Thousands of members of Iraq's Hashed al-Shaabi paramilitary alliance gathered in Baghdad on Tuesday to mourn comrades killed in American air strikes along the Syrian border.
The US raids early Monday sparked an exchange of fire between pro-Iranian militias and the US-led coalition in eastern Syria, as well as fears of a new US-Iran escalation amid faltering efforts to revive Tehran's 2015 nuclear deal with world powers.
With chants of "death to America" and "vengeance for the martyrs", they massed in Freedom Square near the capital's high-security Green Zone - site of the US embassy.
Security forces were deployed in large numbers, sealing the Green Zone after a string of recent incursions by armed groups backed by Washington's arch-enemy Tehran.
Several high-ranking Hashed commanders took part in the symbolic funeral, including its top commander Faleh Al-Fayyadh and Hadi al-Ameri, head of one of its main factions, the Badr Organisation.
The mourners, accompanied by vehicles full of gunmen, wore black and held up signs reading: "Attacks on the Hashed must speed up the withdrawal of American troops from Iraq."
Others carried pictures of Iranian general Qasem Soleimani and Hashed second-in-command Abu Mahdi al-Muhandis, who were killed in a US drone strike near Baghdad airport last year.
The Syrian Observatory for Human Rights war monitor said seven fighters had been killed and at least six more wounded in the strikes on both sides of the Iraqi-Syrian border.
The Hashed, most of whose commanders are backed by Tehran and which has become the main power broker in Baghdad, said four of its fighters were killed in the Qaim region near the border.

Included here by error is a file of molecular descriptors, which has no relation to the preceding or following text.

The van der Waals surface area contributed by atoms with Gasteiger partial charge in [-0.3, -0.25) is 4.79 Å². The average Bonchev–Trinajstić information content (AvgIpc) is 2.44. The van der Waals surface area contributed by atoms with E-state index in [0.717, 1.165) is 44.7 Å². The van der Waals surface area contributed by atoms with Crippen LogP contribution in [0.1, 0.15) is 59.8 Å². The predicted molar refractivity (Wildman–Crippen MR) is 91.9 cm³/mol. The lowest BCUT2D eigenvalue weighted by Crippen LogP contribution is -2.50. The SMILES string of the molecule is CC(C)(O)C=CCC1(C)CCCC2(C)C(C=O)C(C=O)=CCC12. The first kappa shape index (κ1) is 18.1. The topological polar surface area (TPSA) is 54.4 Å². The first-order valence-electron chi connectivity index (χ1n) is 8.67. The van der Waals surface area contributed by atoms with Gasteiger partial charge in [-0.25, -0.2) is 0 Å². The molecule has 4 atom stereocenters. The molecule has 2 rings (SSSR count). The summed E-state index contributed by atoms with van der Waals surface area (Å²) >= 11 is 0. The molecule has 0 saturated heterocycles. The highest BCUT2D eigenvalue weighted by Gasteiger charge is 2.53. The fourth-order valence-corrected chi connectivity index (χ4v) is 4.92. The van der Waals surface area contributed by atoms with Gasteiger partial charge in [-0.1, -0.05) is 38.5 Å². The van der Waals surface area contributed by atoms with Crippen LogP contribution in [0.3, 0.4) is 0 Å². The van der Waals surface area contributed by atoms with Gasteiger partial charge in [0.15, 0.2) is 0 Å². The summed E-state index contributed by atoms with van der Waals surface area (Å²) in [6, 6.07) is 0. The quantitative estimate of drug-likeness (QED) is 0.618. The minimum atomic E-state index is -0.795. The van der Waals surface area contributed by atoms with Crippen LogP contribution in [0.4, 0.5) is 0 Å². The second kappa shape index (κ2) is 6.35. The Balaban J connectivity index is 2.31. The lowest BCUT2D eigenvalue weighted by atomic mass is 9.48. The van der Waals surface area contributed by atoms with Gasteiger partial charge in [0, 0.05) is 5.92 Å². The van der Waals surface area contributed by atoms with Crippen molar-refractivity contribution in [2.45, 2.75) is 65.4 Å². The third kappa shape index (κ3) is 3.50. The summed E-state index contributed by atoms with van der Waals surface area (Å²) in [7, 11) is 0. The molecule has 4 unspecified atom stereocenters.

The fighters were stationed there to prevent jihadists infiltrating Iraq, the group said, denying they had taken part in any attacks against US interests or personnel and warning they had "the legal right to respond... and hold the perpetrators accountable on Iraqi soil".
The Pentagon said the strikes targeted operational and weapons storage facilities at two locations in Syria and one in Iraq, all near the common border, used by militias engaged in drone attacks against US interests in Iraq.
US forces were subsequently "attacked by multiple rockets" in eastern Syria, but there were no casualties and personnel "conducted counter-battery artillery fire at rocket launching positions", coalition spokesman Wayne Marotto said on Twitter.
American forces in Iraq, where 2,500 American troops are deployed as part of an international coalition to fight the jihadist Islamic State group, have been targeted in more than 40 attacks this year.
Monday's strikes were the second such deadly raid on pro-Iran targets since US President Joe Biden took office.
Secretary of State Antony Blinken declared that the US air strikes on pro-Iran fighters in Iraq and Syria sent a "strong message" not to keep attacking US forces in Iraq.
Iraq's Prime Minister Mustafa al-Kadhemi condemned the strikes as an "unacceptable violation of Iraqi sovereignty and Iraqi national security" and warned against any escalation.